Well, let's be clear on this - even if the process had
been "open," they would never have allowed themselves to be obligated to heed the results of that process when setting actual "strategy." Or more accurately, they would naturally have heeded the process if it confirmed what they'd already decided they wanted, and then they could have just thrown the rest of it out like yesterday's garbage.
Having said that, it's important to note that their "strategy" amounts to the following:
- Self-organize around movement priorities
- Think strategically about how to fulfill the Wikimedia vision
- Find and contribute useful research and analysis about the Wikimedia movement
- Read March 2011 Update
Now, if you were a "strategic planning consultant" and you handed something like this in to your client, your client would be fully within his rights to throw you out of his office and possibly even sue you for misrepresentation and for wasting his/her time.
To be fair, the words "movement priorities" link to this page
, which contains a fair amount of actual content. Essentially, they want to:
1. Increase Reach (i.e., more non-English, non-Western readers/users)
2. Improve Content Quality
3. Increase Participation
4. Stabilize Infrastructure
5. Encourage Innovation
The fact that they've shown little capacity for doing any of those things in the past (other than "increase participation" during the explosive-growth phase of 2005-2006) doesn't mean they shouldn't at least be trying to do them now, but it does seem to suggest that the strategy is more reactive than pro-active - which is to be expected when you allow user participation, and disallow participation by critics.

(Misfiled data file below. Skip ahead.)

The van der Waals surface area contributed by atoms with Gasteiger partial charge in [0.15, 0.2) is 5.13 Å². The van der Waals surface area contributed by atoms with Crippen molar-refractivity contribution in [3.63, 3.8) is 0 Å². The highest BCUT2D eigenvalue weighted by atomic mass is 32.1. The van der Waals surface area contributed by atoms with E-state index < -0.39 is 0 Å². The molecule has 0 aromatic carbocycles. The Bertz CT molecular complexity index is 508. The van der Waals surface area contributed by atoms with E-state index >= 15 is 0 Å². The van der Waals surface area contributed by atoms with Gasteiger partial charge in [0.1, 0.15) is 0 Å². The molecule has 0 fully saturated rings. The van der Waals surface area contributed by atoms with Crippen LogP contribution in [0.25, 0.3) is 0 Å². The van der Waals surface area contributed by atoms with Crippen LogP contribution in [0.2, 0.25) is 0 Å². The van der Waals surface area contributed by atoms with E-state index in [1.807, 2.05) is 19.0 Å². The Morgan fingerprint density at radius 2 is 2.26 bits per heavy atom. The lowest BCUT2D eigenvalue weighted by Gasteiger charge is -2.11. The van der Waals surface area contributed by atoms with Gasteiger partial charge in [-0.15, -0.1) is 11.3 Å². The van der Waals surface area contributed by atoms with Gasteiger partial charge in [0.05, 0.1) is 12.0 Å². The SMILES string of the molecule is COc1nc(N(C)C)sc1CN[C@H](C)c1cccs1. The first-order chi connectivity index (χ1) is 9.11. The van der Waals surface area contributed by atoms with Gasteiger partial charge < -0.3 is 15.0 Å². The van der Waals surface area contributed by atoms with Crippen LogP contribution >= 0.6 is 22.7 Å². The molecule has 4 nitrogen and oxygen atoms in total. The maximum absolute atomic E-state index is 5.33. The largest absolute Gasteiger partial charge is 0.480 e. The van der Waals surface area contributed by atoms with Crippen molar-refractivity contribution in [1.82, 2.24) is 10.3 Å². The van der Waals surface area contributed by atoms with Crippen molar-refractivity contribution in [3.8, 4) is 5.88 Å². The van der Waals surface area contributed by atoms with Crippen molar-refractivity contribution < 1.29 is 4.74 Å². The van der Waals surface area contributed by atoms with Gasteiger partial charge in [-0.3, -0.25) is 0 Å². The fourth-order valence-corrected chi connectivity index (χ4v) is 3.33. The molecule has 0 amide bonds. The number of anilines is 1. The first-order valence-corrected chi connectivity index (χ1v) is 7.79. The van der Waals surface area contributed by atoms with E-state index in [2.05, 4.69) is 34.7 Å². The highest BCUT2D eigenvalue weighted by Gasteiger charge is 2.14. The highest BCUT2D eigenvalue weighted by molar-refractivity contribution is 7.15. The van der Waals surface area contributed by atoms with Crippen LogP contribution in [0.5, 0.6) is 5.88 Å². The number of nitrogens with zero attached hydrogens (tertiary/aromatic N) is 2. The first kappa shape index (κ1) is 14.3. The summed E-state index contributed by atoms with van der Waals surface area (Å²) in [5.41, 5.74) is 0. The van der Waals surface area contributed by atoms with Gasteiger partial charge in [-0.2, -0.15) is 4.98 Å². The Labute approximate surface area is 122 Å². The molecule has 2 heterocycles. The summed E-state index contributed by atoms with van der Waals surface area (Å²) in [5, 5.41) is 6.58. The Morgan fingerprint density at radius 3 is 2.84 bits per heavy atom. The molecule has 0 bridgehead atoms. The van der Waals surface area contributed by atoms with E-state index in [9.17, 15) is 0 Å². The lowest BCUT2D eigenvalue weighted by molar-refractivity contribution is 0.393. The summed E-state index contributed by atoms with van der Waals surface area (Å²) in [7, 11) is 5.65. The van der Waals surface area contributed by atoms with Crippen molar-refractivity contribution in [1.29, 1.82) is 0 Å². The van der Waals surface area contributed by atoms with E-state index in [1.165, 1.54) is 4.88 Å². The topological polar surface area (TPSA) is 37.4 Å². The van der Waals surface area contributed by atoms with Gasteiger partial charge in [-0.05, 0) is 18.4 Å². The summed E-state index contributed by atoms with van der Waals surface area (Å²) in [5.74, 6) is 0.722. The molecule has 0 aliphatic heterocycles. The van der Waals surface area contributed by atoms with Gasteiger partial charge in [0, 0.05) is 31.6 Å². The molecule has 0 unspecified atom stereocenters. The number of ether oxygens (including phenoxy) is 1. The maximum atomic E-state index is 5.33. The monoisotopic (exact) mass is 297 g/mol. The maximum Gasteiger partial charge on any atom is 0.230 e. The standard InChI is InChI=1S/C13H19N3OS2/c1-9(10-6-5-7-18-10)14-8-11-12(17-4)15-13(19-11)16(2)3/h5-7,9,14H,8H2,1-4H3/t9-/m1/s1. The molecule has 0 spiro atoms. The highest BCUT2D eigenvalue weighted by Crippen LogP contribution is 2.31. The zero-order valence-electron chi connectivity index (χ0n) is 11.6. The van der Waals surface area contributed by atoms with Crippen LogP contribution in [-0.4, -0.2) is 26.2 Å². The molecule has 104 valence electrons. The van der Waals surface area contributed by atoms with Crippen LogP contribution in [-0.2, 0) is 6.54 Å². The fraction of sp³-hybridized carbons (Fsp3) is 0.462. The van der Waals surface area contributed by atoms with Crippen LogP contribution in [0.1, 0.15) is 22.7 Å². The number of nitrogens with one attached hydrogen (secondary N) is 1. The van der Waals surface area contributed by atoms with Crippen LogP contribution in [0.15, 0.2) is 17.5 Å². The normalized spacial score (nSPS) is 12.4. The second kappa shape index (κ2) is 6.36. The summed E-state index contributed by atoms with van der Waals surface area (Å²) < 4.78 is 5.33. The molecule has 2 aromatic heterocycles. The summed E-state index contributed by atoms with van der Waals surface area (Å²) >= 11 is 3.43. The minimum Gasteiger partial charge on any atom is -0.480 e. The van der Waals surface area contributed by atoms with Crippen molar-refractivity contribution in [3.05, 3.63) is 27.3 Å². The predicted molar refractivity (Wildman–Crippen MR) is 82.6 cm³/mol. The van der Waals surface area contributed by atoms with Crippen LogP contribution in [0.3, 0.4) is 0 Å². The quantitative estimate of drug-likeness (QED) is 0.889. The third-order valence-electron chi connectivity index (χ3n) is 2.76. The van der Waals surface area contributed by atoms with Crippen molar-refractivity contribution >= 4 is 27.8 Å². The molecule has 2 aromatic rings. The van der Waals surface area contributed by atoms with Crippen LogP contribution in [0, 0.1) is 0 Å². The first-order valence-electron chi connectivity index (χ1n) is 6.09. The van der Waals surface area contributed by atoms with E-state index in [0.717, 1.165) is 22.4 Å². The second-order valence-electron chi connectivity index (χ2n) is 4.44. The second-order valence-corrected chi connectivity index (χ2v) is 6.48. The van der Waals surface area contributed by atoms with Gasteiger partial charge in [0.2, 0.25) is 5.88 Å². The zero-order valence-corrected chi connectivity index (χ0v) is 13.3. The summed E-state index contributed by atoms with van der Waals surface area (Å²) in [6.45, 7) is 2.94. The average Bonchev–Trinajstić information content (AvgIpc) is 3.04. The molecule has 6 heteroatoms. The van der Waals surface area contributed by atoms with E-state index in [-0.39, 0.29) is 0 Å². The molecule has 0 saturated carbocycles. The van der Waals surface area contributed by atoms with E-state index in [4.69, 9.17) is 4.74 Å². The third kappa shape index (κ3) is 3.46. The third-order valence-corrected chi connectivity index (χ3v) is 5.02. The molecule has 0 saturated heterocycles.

But more relevant to the topic at hand, this is (again) not the sort of thing a business
would want to see from a strategic planner. All of these things would fall under the heading of "common-sense assumptions" for a typical business - after all, you wouldn't expect your strategic plan to contain recommendations like "let's lower
our profitability!" or "let's make our customers really angry at us!" or "let's ignore the negative things people are saying about us in the media!" or "let's not bother trying to keep up with our competition!" What you do
want to see is, let's expand into these foreign markets, but not these others,
or let's focus on Product Line A, at the expense of Product Line B which has been profitable in the past but will soon become technologically obsolete,
and so on. You want a bit more specificity, in other words.
Long story short, this is not a "strategic plan" so much as a "vague outline of what we'd like to see happen, in general terms." It could be used as the starting point for an actual strategic plan, but I doubt they'll want to bother with the necessary details.